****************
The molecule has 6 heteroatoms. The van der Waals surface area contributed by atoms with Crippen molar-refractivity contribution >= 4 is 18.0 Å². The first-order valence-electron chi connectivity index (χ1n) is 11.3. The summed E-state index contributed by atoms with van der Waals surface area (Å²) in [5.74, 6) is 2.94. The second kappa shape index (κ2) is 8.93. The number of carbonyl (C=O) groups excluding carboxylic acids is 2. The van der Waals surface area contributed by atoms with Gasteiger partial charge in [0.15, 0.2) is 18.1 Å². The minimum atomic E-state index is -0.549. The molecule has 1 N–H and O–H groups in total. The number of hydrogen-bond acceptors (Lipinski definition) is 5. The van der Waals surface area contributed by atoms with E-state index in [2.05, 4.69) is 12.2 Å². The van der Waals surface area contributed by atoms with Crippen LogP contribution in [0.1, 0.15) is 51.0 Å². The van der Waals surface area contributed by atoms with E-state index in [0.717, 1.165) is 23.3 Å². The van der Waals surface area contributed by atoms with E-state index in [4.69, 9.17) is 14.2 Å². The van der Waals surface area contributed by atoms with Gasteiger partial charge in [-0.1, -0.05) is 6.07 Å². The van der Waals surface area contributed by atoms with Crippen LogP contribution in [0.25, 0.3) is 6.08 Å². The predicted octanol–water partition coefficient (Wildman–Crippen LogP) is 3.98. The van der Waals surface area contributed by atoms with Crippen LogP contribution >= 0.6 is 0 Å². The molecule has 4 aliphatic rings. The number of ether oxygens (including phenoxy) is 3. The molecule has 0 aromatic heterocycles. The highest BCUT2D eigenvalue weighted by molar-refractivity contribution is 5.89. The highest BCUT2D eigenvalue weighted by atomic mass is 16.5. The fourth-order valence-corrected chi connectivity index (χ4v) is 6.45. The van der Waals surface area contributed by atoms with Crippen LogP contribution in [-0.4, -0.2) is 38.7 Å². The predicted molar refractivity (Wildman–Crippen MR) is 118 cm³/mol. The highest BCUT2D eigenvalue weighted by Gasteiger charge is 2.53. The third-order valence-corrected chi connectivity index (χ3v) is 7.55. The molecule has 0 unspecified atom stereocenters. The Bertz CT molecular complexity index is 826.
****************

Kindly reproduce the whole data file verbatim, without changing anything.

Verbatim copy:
The molecule has 6 heteroatoms. The van der Waals surface area contributed by atoms with Crippen molar-refractivity contribution >= 4 is 18.0 Å². The first-order valence-electron chi connectivity index (χ1n) is 11.3. The summed E-state index contributed by atoms with van der Waals surface area (Å²) in [5.74, 6) is 2.94. The second kappa shape index (κ2) is 8.93. The number of carbonyl (C=O) groups excluding carboxylic acids is 2. The van der Waals surface area contributed by atoms with Gasteiger partial charge in [0.15, 0.2) is 18.1 Å². The minimum atomic E-state index is -0.549. The molecule has 1 N–H and O–H groups in total. The number of hydrogen-bond acceptors (Lipinski definition) is 5. The van der Waals surface area contributed by atoms with E-state index in [2.05, 4.69) is 12.2 Å². The van der Waals surface area contributed by atoms with Crippen LogP contribution in [0.1, 0.15) is 51.0 Å². The van der Waals surface area contributed by atoms with E-state index in [0.717, 1.165) is 23.3 Å². The van der Waals surface area contributed by atoms with E-state index in [4.69, 9.17) is 14.2 Å². The van der Waals surface area contributed by atoms with Gasteiger partial charge in [-0.1, -0.05) is 6.07 Å². The van der Waals surface area contributed by atoms with Crippen LogP contribution in [0.25, 0.3) is 6.08 Å². The predicted octanol–water partition coefficient (Wildman–Crippen LogP) is 3.98. The van der Waals surface area contributed by atoms with Crippen LogP contribution >= 0.6 is 0 Å². The molecule has 4 aliphatic rings. The number of ether oxygens (including phenoxy) is 3. The molecule has 0 aromatic heterocycles. The highest BCUT2D eigenvalue weighted by molar-refractivity contribution is 5.89. The highest BCUT2D eigenvalue weighted by atomic mass is 16.5. The fourth-order valence-corrected chi connectivity index (χ4v) is 6.45. The van der Waals surface area contributed by atoms with Crippen LogP contribution in [-0.4, -0.2) is 38.7 Å². The predicted molar refractivity (Wildman–Crippen MR) is 118 cm³/mol. The highest BCUT2D eigenvalue weighted by Gasteiger charge is 2.53. The third-order valence-corrected chi connectivity index (χ3v) is 7.55. The molecule has 0 unspecified atom stereocenters. The Bertz CT molecular complexity index is 826.